Lectionary Blog: A Good Order


August 21, 2022 Lectionary
11th Sunday after Pentecost
Isaiah 58:9b-14; Psalm 103:1-8;
Hebrews 12:18-29; Luke 13:10-17

Who hasn’t been frustrated when something they had planned to go in a certain direction got cut short? It’s frustrating, for example, when a colleague hijacks the conversation so much in a meeting that the original issue is never addressed. Or it’s frustrating when, as happened to me the other night, a bath for small children is interrupted by a potty accident. And in this week’s reading, a synagogue leader was frustrated when his well-built service was hijacked by the number of people coming for healing. Jesus comes to talk about the frustration and give a good order of priorities.

We must pay particular attention to the language used in this reading of the Gospel. The spirit of illness kept the woman doubled over, and she was unable to free herself from this position. When Jesus interrupted his teaching to heal her, he used the language of freedom rather than healing to describe what he had done for her. The problem, as presented in the Gospel, is one of “binding” rather than simply being sick.

The ruler of the synagogue was frustrated with Jesus, who went beyond his invitation to speak and performed a healing on the Sabbath. But the leader, who no doubt valued Jesus enough as a teacher to invite him to speak, did not address him directly. Instead, he told crowds to come every other day of the week to be healed. The ruler of the synagogue saw Jesus perform a miracle of healing and believed he could continue to do so for everyone else in the crowd. There was no disbelief issue here, just order and frustration. Is it right to heal on the Sabbath day when there are many other times in the week for people to be healed?

Jesus wouldn’t want it. He again used the language of freedom to say that humans untie animals to provide for their daily needs (“binding” and “loosing” being two of the 39 regulated categories of work on the Sabbath). Using an argument from least to greatest (kal v’homer), Jesus felt that if doing actions normally forbidden on the Sabbath day were permissible to improve the lives of beasts of burden, how much more to untie the bonds that an evil spirit used to abuse a human woman is incumbent upon all those who are able to help?

There was no disbelief issue here, just order and frustration. Is it right to heal on the Sabbath day when there are many other times in the week for people to be healed?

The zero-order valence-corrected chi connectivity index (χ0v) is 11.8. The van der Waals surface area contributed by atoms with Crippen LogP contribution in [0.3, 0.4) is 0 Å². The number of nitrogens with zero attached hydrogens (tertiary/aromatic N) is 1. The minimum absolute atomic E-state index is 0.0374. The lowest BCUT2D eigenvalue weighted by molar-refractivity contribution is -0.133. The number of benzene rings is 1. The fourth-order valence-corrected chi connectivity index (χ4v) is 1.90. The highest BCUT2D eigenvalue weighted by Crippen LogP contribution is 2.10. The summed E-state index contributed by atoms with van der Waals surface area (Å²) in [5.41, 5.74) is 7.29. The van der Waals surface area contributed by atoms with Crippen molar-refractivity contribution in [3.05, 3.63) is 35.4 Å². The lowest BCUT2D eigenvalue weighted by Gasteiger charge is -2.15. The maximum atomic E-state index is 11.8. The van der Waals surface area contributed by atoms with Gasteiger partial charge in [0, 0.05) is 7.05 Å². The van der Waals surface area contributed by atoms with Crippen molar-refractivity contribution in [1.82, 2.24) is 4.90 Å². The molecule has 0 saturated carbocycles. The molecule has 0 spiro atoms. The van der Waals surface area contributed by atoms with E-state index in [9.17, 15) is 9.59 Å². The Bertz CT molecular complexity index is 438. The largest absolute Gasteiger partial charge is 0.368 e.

The reactions of those who heard Jesus are revealing. Those who opposed him were humiliated, while everyone else in the crowd joined the recently freed woman in rejoicing. The ruler of the synagogue was an outlier at that time and, indeed, an outlier in Jewish traditions that generally allow wide latitude to waive Sabbath protections in order to save or improve human lives. Unfortunately, however, modern Christians are familiar with ruler thinking. Too often we hide behind processes or policies to avoid releasing people, often women, who have been tied up, abused or kept in prison by religious leaders who are frustrated when people stray from the beaten track.

To be clear, God and God’s people care about Sabbath law. The Sabbath is a matter of justice in our overrated world that seeks to drain every ounce of human energy through jostling, jostling, and bi- and tri-vocational ministry. God proclaims through the prophet Isaiah:

If, because of the Sabbath, you hold back your foot
To do what you will on My holy day,
And call the Sabbath a pleasure, and the holy day of the Lord honorable,
And honor him, renounce your own ways,
To seek your own pleasure
And speaking your own word,
Then you will delight in the Lord,
And I’ll ride you to the heights of the earth
(58:13-14a; New American Standard Bible).

The Letter to the Hebrews proclaims, “There remains a Sabbath rest for the people of God” (Hebrews 4:9). Jesus certainly recognized the importance of the Sabbath and rest. Indeed, his followers and opponents were continually perplexed by his schedule of sleeping and feasting and his relative lack of work and fasting. Jesus also understood that the purpose of religious practice was not the practice itself, but to fulfill God’s desires for the world. There is no doubt that Jesus was thinking of a passage from Isaiah, just before our reading of the lectionary this week, when he defined the healing of the woman as a release from bondage:

Isn’t fasting what I choose:
To release the bonds of wickedness,
To undo the cords of the yoke,
And to free the oppressed,
And break every yoke?
(Isaiah 58:6).

Don’t get me wrong, the Sabbath is good. Policies and best practices are good and useful, as long as they are actually good and useful. But I think we, as Lutheran Christians, perhaps have a special responsibility to watch out for how human-designed religious rules can inhibit the liberating work of Jesus. It is, after all, the genesis of our tradition. Therefore, when we feel frustrated with how the release of others interferes with our plans and expectations, we can choose to see this as an invitation from Jesus to rightly command protection and release from the rules that bind and inhibit freedom.

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